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Chronic Fatigue Syndrome? Study Says It’s In Your Head

May 27, 2014
Written by: , Filed in: Neuroradiology
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People with chronic fatigue syndrome (CFS) show decreased activity in an area of the brain associated with fatigue, according to an article published last week in PLOS ONE. The article details a study that used functional MRI to compare chronic fatigue syndrome suffers to control subjects.

The study results point to use of dopamine-increasing drugs as a possible means of relieving symptoms.

Both sufferers of chronic fatigue syndrome and healthy control subjects were imaged as they played a gambling game. The researchers measured the difference in reaction following a win or a loss in terms of activation of the basal ganglia—structures deep within the brain that are thought to be responsible for control of movements, response to rewards, and cognitive functions.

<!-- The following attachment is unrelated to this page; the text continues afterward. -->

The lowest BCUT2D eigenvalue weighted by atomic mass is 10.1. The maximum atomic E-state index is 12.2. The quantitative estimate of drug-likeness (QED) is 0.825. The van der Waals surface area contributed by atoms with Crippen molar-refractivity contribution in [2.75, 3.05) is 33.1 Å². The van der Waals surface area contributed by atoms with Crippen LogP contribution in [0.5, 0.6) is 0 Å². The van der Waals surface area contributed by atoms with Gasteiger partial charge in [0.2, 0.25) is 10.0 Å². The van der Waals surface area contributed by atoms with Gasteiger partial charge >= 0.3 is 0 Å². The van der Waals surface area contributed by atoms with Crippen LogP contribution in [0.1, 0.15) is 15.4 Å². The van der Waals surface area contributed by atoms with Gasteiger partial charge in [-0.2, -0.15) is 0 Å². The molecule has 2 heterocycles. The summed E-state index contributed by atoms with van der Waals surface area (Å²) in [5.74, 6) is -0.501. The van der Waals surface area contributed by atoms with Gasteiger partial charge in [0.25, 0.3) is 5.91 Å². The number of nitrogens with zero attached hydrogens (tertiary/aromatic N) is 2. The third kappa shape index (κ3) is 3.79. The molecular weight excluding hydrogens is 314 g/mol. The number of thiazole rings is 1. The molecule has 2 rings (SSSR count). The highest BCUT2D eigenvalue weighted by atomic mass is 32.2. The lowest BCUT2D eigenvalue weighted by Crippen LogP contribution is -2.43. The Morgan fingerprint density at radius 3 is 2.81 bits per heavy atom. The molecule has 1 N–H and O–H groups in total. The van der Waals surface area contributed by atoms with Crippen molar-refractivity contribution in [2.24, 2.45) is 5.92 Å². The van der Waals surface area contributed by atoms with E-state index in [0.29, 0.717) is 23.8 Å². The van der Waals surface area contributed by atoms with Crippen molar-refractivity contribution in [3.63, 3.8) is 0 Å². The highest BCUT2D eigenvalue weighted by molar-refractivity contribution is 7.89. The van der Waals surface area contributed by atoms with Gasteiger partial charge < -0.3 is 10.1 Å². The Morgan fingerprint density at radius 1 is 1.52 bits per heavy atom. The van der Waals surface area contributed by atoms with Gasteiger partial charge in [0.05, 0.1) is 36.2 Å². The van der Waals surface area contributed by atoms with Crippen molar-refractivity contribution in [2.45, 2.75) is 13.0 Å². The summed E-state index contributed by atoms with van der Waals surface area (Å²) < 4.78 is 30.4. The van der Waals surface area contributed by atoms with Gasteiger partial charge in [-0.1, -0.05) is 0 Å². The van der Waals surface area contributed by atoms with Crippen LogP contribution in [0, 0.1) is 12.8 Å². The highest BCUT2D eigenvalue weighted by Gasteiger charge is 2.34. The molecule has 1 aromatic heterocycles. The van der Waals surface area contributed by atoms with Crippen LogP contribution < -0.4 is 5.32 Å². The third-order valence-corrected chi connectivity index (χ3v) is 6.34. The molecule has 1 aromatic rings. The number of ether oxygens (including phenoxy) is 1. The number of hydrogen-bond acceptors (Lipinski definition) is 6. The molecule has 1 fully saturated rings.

The basal ganglia of the chronic fatigue suffers didn’t show as much excitement after a win as did the corresponding brain areas in the control subjects.

Lead author Andrew Miller, MD, explained the researchers’ thinking:

We chose the basal ganglia because they are primary targets of inflammation in the brain. Results from a number of previous studies suggest that increased inflammation may be a contributing factor to fatigue in CFS patients and may even be the cause in some patients.

Dr. Miller is William P. Timmie Professor of Psychiatry and Behavioral Sciences and director of psychiatric oncology at the Winship Cancer Institute at the Emory University School of Medicine in Atlanta. He was quoted in an Emory news release.

“Given mechanistic data suggesting that altered dopamine availability may be a consequence of inflammatory effects on the brain,” the PLOS ONE article says, “our findings suggest that a good avenue for future studies might be exploring whether drugs that increase dopamine availability in the brain would reduce symptom expression in some CFS patients who exhibit basal ganglia changes and/or increased inflammation.”

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